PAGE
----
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The Challenge of Land Mines in Ukraine: Reversal Could Take Centuries

  • Land mines have become a significant threat for Ukrainian troops in their ongoing conflict with Russia.
  • The mines have extensively affected an area in Ukraine equivalent to the size of Florida, according to The Washington Post.
  • Due to the complexity and cost involved in humanitarian clearance work, it could take an extraordinarily long time to complete.

The presence of land mines has become a formidable obstacle for Ukrainian forces as they continue to combat Russian aggression.

According to The Washington Post, Ukraine is now the most heavily-mined country in the world, with vast areas, approximately equivalent to the size of Florida, affected by land mines, unexploded bombs, and artillery shells.

This drastic transformation of the Ukrainian heartland not only poses a long-term threat to the country but also presents significant challenges for troops seeking to gain strategic advantages against Moscow. The counteroffensive has been hampered by the emergence of land mines, slowing down Ukraine’s progress after earlier successes against Russian forces.

While efforts are underway to clear the land mines, also known as unexploded ordnance, the full extent of the situation may remain unknown for a considerable period due to the ongoing conflict. However, data collected by the Ukrainian government and humanitarian mine clearance organizations indicate that the severity of the problem could persist for generations.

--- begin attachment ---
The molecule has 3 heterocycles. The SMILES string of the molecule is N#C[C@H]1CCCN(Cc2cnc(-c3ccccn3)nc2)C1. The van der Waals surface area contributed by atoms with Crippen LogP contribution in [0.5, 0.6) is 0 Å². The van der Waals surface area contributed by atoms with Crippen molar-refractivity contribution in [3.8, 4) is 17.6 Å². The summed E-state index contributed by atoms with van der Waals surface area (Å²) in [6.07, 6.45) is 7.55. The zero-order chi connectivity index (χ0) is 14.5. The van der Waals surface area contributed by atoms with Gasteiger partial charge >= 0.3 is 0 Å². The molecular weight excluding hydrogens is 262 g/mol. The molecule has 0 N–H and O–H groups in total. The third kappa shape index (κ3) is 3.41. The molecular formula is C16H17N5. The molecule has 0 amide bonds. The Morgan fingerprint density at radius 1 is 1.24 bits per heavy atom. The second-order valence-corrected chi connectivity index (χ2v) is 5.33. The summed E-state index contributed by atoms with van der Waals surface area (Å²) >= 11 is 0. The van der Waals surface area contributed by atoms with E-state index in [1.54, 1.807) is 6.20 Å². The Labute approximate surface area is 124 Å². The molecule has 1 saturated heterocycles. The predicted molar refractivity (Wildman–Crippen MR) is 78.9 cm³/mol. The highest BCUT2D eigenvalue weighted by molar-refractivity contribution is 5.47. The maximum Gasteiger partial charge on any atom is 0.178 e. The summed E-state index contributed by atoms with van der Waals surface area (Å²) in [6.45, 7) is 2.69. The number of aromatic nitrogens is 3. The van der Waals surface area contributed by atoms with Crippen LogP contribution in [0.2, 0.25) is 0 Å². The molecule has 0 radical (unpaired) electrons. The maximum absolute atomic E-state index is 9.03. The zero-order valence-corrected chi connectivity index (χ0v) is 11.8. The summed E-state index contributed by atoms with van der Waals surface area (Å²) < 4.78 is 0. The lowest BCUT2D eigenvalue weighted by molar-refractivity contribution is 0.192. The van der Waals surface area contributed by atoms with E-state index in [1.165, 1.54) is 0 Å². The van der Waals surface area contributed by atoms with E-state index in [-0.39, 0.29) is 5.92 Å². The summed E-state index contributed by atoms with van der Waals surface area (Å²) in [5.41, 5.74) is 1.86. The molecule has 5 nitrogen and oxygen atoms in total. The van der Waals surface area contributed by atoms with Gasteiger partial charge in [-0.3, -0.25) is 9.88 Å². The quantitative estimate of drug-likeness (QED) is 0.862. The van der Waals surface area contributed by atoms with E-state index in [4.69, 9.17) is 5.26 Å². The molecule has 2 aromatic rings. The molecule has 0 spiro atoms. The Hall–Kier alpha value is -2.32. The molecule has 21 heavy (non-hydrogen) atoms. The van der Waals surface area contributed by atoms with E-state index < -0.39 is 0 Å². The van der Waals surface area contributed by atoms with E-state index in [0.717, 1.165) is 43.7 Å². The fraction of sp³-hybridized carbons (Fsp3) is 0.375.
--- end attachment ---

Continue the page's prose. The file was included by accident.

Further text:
Greg Crowther, the director of programs for the Mines Advisory Group, a non-governmental organization assisting those affected by land mines, described the mine situation in Ukraine as unprecedented in recent decades.

According to Crowther, “The sheer quantity of ordnance in Ukraine is just unprecedented in the last 30 years. There’s nothing like it.”

GLOBSEC, a global think tank, recently published a report highlighting that approximately 30% of Ukraine, covering over 67,000 square miles, has experienced intense fighting and requires comprehensive clearance operations. The report also reveals the extensive efforts made by Russian forces to render vast agricultural areas of Ukraine difficult to navigate or effectively unusable.

“The Kharkiv and Kherson oblasts remain the most contaminated regions among all the liberated territories as Russian forces have occupied them for an extended period,” the report states. “The nature of the demining challenge is different compared to the pre-February 2022 situation. Firstly, the intensity and duration of the fighting have increased significantly. Secondly, a wider range of explosive ordnance has been deployed. Finally, the potentially contaminated area is now 10 times larger.”

The report further adds, “Russian troops have shown infamous creativity in laying mine traps. They have placed victim-activated devices on animals, dead bodies, and set double or even triple booby traps on roads, fields, and forests. It has been reported that Russians deliberately targeted farming areas and agricultural land to render them unusable for future economic activity in Ukraine.”

Carrying out humanitarian clearance work, which is complex and costly, is also time-consuming. Such efforts are being undertaken in Kyiv, the capital city, and parts of the country located west of the front lines.

However, experts estimate that the scale of contaminated land in Ukraine is so immense that it may require close to 500 demining teams and approximately 757 years to complete the clearance work. The World Bank has projected that the cost of demining could exceed $37 billion by 2033.

The land mines have also had a grave impact on deminers, who are highly trained individuals responsible for clearing unexploded ordnance, as they are not immune to the dangers posed by the mines and booby traps set by Russian forces.

One deminer, Vladislav Sokolov, employed by the Ukrainian emergency service, recounted an incident where a fellow deminer lost his leg while in Kramatorsk, a city in the Donbas region. Sokolov stated that he saw his colleague in a gathering of ordnance removal workers, who now uses a prosthetic leg and is in the process of relearning how to walk.



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